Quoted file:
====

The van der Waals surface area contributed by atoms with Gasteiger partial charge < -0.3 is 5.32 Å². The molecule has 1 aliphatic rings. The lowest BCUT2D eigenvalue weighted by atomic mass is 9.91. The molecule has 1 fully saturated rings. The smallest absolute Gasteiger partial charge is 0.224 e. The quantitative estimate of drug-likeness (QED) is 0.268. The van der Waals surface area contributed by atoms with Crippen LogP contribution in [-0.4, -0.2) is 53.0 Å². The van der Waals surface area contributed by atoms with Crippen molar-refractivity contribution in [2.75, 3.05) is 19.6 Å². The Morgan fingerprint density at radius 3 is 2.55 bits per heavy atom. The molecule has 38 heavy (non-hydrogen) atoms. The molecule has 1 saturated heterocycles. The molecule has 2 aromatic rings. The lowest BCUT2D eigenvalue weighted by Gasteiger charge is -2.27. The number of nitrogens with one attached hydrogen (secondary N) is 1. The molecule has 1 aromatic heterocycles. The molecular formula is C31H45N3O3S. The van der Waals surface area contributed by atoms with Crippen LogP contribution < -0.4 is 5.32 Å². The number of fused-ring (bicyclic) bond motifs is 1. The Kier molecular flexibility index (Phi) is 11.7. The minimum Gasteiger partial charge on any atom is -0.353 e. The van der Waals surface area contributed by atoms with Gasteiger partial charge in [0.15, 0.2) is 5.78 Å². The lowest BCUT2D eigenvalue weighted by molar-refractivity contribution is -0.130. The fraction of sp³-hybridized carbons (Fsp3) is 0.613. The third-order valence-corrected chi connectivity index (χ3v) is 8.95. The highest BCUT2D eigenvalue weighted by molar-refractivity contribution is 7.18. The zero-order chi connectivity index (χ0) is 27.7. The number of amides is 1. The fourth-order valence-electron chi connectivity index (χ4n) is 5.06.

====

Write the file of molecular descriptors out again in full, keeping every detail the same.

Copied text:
The van der Waals surface area contributed by atoms with Gasteiger partial charge < -0.3 is 5.32 Å². The molecule has 1 aliphatic rings. The lowest BCUT2D eigenvalue weighted by atomic mass is 9.91. The molecule has 1 fully saturated rings. The smallest absolute Gasteiger partial charge is 0.224 e. The quantitative estimate of drug-likeness (QED) is 0.268. The van der Waals surface area contributed by atoms with Crippen LogP contribution in [-0.4, -0.2) is 53.0 Å². The van der Waals surface area contributed by atoms with Crippen molar-refractivity contribution in [2.75, 3.05) is 19.6 Å². The Morgan fingerprint density at radius 3 is 2.55 bits per heavy atom. The molecule has 38 heavy (non-hydrogen) atoms. The molecule has 1 saturated heterocycles. The molecule has 2 aromatic rings. The lowest BCUT2D eigenvalue weighted by Gasteiger charge is -2.27. The number of nitrogens with one attached hydrogen (secondary N) is 1. The molecule has 1 aromatic heterocycles. The molecular formula is C31H45N3O3S. The van der Waals surface area contributed by atoms with Crippen LogP contribution < -0.4 is 5.32 Å². The number of fused-ring (bicyclic) bond motifs is 1. The Kier molecular flexibility index (Phi) is 11.7. The minimum Gasteiger partial charge on any atom is -0.353 e. The van der Waals surface area contributed by atoms with Gasteiger partial charge in [0.15, 0.2) is 5.78 Å². The lowest BCUT2D eigenvalue weighted by molar-refractivity contribution is -0.130. The fraction of sp³-hybridized carbons (Fsp3) is 0.613. The third-order valence-corrected chi connectivity index (χ3v) is 8.95. The highest BCUT2D eigenvalue weighted by molar-refractivity contribution is 7.18. The zero-order chi connectivity index (χ0) is 27.7. The number of amides is 1. The fourth-order valence-electron chi connectivity index (χ4n) is 5.06.